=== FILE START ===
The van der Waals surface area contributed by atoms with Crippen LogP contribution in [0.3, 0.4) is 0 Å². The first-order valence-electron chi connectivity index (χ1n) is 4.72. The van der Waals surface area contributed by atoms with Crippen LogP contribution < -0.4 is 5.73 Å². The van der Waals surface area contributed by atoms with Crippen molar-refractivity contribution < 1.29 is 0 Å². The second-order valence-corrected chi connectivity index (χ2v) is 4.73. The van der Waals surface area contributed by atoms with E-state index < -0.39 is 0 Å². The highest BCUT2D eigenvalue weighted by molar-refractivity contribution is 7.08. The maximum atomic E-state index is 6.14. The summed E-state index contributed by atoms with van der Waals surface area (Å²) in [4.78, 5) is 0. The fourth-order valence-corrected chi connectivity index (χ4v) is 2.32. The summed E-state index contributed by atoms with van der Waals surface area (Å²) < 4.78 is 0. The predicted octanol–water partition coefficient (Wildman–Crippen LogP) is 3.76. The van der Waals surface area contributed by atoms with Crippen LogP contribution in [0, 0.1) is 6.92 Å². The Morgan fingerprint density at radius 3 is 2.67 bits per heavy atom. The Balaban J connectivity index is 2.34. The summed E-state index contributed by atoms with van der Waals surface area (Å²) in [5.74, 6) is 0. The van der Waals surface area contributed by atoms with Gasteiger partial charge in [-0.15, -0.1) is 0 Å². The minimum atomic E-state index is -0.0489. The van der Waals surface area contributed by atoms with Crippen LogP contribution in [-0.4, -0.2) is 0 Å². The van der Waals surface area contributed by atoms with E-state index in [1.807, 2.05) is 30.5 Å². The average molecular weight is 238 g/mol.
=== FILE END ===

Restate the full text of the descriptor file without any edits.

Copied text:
The van der Waals surface area contributed by atoms with Crippen LogP contribution in [0.3, 0.4) is 0 Å². The first-order valence-electron chi connectivity index (χ1n) is 4.72. The van der Waals surface area contributed by atoms with Crippen LogP contribution < -0.4 is 5.73 Å². The van der Waals surface area contributed by atoms with Crippen molar-refractivity contribution < 1.29 is 0 Å². The second-order valence-corrected chi connectivity index (χ2v) is 4.73. The van der Waals surface area contributed by atoms with E-state index < -0.39 is 0 Å². The highest BCUT2D eigenvalue weighted by molar-refractivity contribution is 7.08. The maximum atomic E-state index is 6.14. The summed E-state index contributed by atoms with van der Waals surface area (Å²) in [4.78, 5) is 0. The fourth-order valence-corrected chi connectivity index (χ4v) is 2.32. The summed E-state index contributed by atoms with van der Waals surface area (Å²) < 4.78 is 0. The predicted octanol–water partition coefficient (Wildman–Crippen LogP) is 3.76. The van der Waals surface area contributed by atoms with Crippen LogP contribution in [0, 0.1) is 6.92 Å². The Morgan fingerprint density at radius 3 is 2.67 bits per heavy atom. The Balaban J connectivity index is 2.34. The summed E-state index contributed by atoms with van der Waals surface area (Å²) in [5.74, 6) is 0. The van der Waals surface area contributed by atoms with Gasteiger partial charge in [-0.15, -0.1) is 0 Å². The minimum atomic E-state index is -0.0489. The van der Waals surface area contributed by atoms with Crippen LogP contribution in [-0.4, -0.2) is 0 Å². The van der Waals surface area contributed by atoms with E-state index in [1.807, 2.05) is 30.5 Å². The average molecular weight is 238 g/mol.